Previous
 
Contributor Information and Disclosures
Author

Chee Weng (David) Leong, MBBS Resident Medical Officer, Royal Perth Hospital, Australia

Disclosure: Nothing to disclose.

Coauthor(s)

B Patrice Mwipatayi, MD Professor, School of Surgery, University of Western Australia, Royal Perth Hospital, Australia

Disclosure: Nothing to disclose.

Vikram Vijayan, MBChB, MRCS, FRCS Consultant in Vascular and Endovascular Surgery, Royal Perth Hospital, Western Australia

Disclosure: Nothing to disclose.

Chief Editor

Vincent Lopez Rowe, MD Professor of Surgery, Program Director, Vascular Surgery Residency, Department of Surgery, Division of Vascular Surgery, Keck School of Medicine of the University of Southern California

Vincent Lopez Rowe, MD is a member of the following medical societies: American College of Surgeons, American Heart Association, Society for Vascular Surgery, Vascular and Endovascular Surgery Society, Society for Clinical Vascular Surgery, Pacific Coast Surgical Association, Western Vascular Society

Disclosure: Nothing to disclose.

References
  1. Kelly H. Ligation of both internal iliac arteries for hemorrhage in hysterectomy for carcinoma uteri. Bull John Hopkins Hosp. 1894. 5:53.

  2. Evans S, McShane P. The efficacy of internal iliac artery ligation in obstetric hemorrhage. Surg Gynecol Obstet. 1985 Mar. 160(3):250-3. [Medline].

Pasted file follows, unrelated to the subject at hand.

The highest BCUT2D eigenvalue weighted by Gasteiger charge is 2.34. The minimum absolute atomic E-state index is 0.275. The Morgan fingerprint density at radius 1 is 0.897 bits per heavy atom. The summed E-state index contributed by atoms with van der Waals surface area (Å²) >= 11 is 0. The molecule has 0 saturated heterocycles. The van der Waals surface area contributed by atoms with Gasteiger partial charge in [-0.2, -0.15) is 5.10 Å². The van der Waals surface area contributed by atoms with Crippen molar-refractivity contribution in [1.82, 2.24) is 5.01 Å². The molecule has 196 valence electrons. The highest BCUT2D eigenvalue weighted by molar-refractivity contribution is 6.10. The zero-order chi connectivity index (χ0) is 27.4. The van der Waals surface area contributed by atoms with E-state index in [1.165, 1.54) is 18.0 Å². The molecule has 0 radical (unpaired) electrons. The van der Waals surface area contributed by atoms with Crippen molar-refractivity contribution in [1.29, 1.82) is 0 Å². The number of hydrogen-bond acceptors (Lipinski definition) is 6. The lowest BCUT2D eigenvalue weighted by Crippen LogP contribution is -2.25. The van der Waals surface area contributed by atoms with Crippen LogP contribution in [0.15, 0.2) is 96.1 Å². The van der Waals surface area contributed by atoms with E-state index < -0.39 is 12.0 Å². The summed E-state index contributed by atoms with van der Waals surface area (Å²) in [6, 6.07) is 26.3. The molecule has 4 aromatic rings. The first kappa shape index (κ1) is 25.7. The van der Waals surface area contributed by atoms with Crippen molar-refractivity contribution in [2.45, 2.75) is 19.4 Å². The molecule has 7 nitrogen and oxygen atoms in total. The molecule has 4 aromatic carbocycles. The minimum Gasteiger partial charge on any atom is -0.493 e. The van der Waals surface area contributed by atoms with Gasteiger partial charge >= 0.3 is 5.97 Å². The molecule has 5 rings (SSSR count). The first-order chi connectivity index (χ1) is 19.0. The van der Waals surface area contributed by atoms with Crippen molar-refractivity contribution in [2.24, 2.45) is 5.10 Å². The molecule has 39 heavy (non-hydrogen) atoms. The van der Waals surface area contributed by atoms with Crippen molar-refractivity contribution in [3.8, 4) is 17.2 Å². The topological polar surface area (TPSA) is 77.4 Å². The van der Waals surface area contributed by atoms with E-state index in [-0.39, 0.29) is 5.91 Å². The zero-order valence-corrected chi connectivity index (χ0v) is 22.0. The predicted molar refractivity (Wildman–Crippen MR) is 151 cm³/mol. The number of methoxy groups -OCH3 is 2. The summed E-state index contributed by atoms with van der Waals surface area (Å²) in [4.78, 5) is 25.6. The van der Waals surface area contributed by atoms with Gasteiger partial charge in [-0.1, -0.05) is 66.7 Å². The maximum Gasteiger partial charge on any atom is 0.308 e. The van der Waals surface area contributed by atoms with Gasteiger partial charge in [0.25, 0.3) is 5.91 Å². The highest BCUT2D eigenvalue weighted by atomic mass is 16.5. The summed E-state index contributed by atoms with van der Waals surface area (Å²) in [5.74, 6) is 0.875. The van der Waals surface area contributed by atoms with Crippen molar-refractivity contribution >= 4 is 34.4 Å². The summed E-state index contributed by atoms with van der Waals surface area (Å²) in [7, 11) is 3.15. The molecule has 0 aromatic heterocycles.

3. Clark SL, Phelan JP, Yeh SY, Bruce SR, Paul RH. Hypogastric artery ligation for obstetric hemorrhage. Obstet Gynecol. 1985 Sep. 66(3):353-6. [Medline].

  4. Popovici L, Ciulcu A, Dorobat B, Dumitrascu M, Horhoianu V, Cirstoiu M. Therapeutic approaches in pelvic bleeding of neoplastic origin. J Med Life. 2014 Sep 15. 7(3):391-5. [Medline]. [Full Text].

  5. Mwipatayi BP, Naidoo NG, Dreyer C, Jadwat S, Beningfield SJ. Isolated Internal Iliac Artery False Aneurysm Presenting asUrinary Retention. EJVES Extra. 2004. 8:86-89.

  6. Boynukalin FK, Boyar H, Gormus H, Aral AI, Boyar N. Bilateral hypogastric artery ligation in emergency setting for intractable postpartum hemorrhage: a secondary care center experience. Clin Exp Obstet Gynecol. 2013. 40(1):85-8. [Medline].

  7. Papp Z, Toth-Pal E, Papp C, Sziller I, Gavai M, Silhavy M. Hypogastric artery ligation for intractable pelvic hemorrhage. Int J Gynaecol Obstet. 2006 Jan. 92(1):27-31. [Medline].

  8. Fiori O, Deux JF, Kambale JC, Uzan S, Bougdhene F, Berkane N. Impact of pelvic arterial embolization for intractable postpartum hemorrhage on fertility. Am J Obstet Gynecol. 2009 Apr. 200(4):384.e1-4. [Medline].

  9. Rayt HS, Bown MJ, Lambert KV, Fishwick NG, McCarthy MJ, London NJ. Buttock claudication and erectile dysfunction after internal iliac artery embolization in patients prior to endovascular aortic aneurysm repair. Cardiovasc Intervent Radiol. 2008 Jul-Aug. 31(4):728-34. [Medline].

  10. Bratby MJ, Munneke GM, Belli AM, Loosemore TM, Loftus I, Thompson MM. How safe is bilateral internal iliac artery embolization prior to EVAR?. Cardiovasc Intervent Radiol. 2008 Mar-Apr. 31(2):246-53. [Medline].

  11. Kim MK, Oh BC, Kim HJ, Kim YG, Jeong YB. Complete bladder gangrene caused by bilateral hypogastric artery ligation during laparoscopic radical hysterectomy. J Minim Invasive Gynecol. 2009 Jan-Feb. 16(1):76-7. [Medline].

  12. Sinnathamby CS. Last’s Anatomy. 11. Elsevier Limited; 2006.

  13. Yu PC, Ou HY, Tsang LL, Kung FT, Hsu TY, Cheng YF. Prophylactic intraoperative uterine artery embolization to control hemorrhage in abnormal placentation during late gestation. Fertil Steril. 2009 May. 91(5):1951-5. [Medline].

 
Previous
Next
 
 
 
 
All material on this website is protected by copyright, Copyright © 1994-2016 by WebMD LLC. This website also contains material copyrighted by 3rd parties.